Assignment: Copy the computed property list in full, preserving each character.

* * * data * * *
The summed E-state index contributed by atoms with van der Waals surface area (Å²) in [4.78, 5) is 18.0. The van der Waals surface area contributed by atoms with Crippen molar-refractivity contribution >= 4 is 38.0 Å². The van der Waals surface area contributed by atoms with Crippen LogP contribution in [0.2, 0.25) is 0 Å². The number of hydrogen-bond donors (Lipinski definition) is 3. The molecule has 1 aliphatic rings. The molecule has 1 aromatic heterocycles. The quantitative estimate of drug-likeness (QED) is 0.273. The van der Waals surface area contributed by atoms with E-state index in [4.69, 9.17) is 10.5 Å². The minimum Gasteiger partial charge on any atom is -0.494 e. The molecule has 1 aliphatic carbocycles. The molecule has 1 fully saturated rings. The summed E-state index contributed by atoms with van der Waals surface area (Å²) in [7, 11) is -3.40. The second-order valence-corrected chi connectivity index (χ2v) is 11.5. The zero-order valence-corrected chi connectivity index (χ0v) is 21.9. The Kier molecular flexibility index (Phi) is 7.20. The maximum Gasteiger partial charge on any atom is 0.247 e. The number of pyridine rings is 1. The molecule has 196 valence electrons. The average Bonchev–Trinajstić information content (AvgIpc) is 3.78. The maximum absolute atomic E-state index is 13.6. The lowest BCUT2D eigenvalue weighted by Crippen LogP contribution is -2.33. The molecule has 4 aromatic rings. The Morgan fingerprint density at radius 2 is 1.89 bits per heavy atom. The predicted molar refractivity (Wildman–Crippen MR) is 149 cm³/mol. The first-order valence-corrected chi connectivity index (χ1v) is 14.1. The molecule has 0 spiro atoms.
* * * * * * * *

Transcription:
The summed E-state index contributed by atoms with van der Waals surface area (Å²) in [4.78, 5) is 18.0. The van der Waals surface area contributed by atoms with Crippen molar-refractivity contribution >= 4 is 38.0 Å². The van der Waals surface area contributed by atoms with Crippen LogP contribution in [0.2, 0.25) is 0 Å². The number of hydrogen-bond donors (Lipinski definition) is 3. The molecule has 1 aliphatic rings. The molecule has 1 aromatic heterocycles. The quantitative estimate of drug-likeness (QED) is 0.273. The van der Waals surface area contributed by atoms with E-state index in [4.69, 9.17) is 10.5 Å². The minimum Gasteiger partial charge on any atom is -0.494 e. The molecule has 1 aliphatic carbocycles. The molecule has 1 fully saturated rings. The summed E-state index contributed by atoms with van der Waals surface area (Å²) in [7, 11) is -3.40. The second-order valence-corrected chi connectivity index (χ2v) is 11.5. The zero-order valence-corrected chi connectivity index (χ0v) is 21.9. The Kier molecular flexibility index (Phi) is 7.20. The maximum Gasteiger partial charge on any atom is 0.247 e. The number of pyridine rings is 1. The molecule has 196 valence electrons. The average Bonchev–Trinajstić information content (AvgIpc) is 3.78. The maximum absolute atomic E-state index is 13.6. The lowest BCUT2D eigenvalue weighted by Crippen LogP contribution is -2.33. The molecule has 4 aromatic rings. The Morgan fingerprint density at radius 2 is 1.89 bits per heavy atom. The predicted molar refractivity (Wildman–Crippen MR) is 149 cm³/mol. The first-order valence-corrected chi connectivity index (χ1v) is 14.1. The molecule has 0 spiro atoms.